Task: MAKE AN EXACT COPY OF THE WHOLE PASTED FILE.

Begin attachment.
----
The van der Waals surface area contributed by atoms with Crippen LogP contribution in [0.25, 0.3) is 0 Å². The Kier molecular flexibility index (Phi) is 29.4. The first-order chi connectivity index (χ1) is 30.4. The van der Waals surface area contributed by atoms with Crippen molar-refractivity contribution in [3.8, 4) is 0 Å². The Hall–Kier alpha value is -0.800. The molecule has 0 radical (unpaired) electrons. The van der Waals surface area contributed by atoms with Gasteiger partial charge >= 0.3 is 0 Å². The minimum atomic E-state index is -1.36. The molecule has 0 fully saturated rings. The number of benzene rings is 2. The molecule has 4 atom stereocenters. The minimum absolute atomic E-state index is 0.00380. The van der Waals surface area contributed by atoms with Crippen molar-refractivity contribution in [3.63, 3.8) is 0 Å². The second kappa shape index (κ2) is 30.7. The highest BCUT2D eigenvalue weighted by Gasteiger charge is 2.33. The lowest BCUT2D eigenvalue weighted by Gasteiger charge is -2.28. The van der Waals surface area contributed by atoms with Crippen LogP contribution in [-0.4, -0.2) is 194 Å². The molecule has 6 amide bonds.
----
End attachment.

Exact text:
The van der Waals surface area contributed by atoms with Crippen LogP contribution in [0.25, 0.3) is 0 Å². The Kier molecular flexibility index (Phi) is 29.4. The first-order chi connectivity index (χ1) is 30.4. The van der Waals surface area contributed by atoms with Crippen molar-refractivity contribution in [3.8, 4) is 0 Å². The Hall–Kier alpha value is -0.800. The molecule has 0 radical (unpaired) electrons. The van der Waals surface area contributed by atoms with Gasteiger partial charge >= 0.3 is 0 Å². The minimum atomic E-state index is -1.36. The molecule has 0 fully saturated rings. The number of benzene rings is 2. The molecule has 4 atom stereocenters. The minimum absolute atomic E-state index is 0.00380. The van der Waals surface area contributed by atoms with Crippen molar-refractivity contribution in [3.63, 3.8) is 0 Å². The second kappa shape index (κ2) is 30.7. The highest BCUT2D eigenvalue weighted by Gasteiger charge is 2.33. The lowest BCUT2D eigenvalue weighted by Gasteiger charge is -2.28. The van der Waals surface area contributed by atoms with Crippen LogP contribution in [-0.4, -0.2) is 194 Å². The molecule has 6 amide bonds.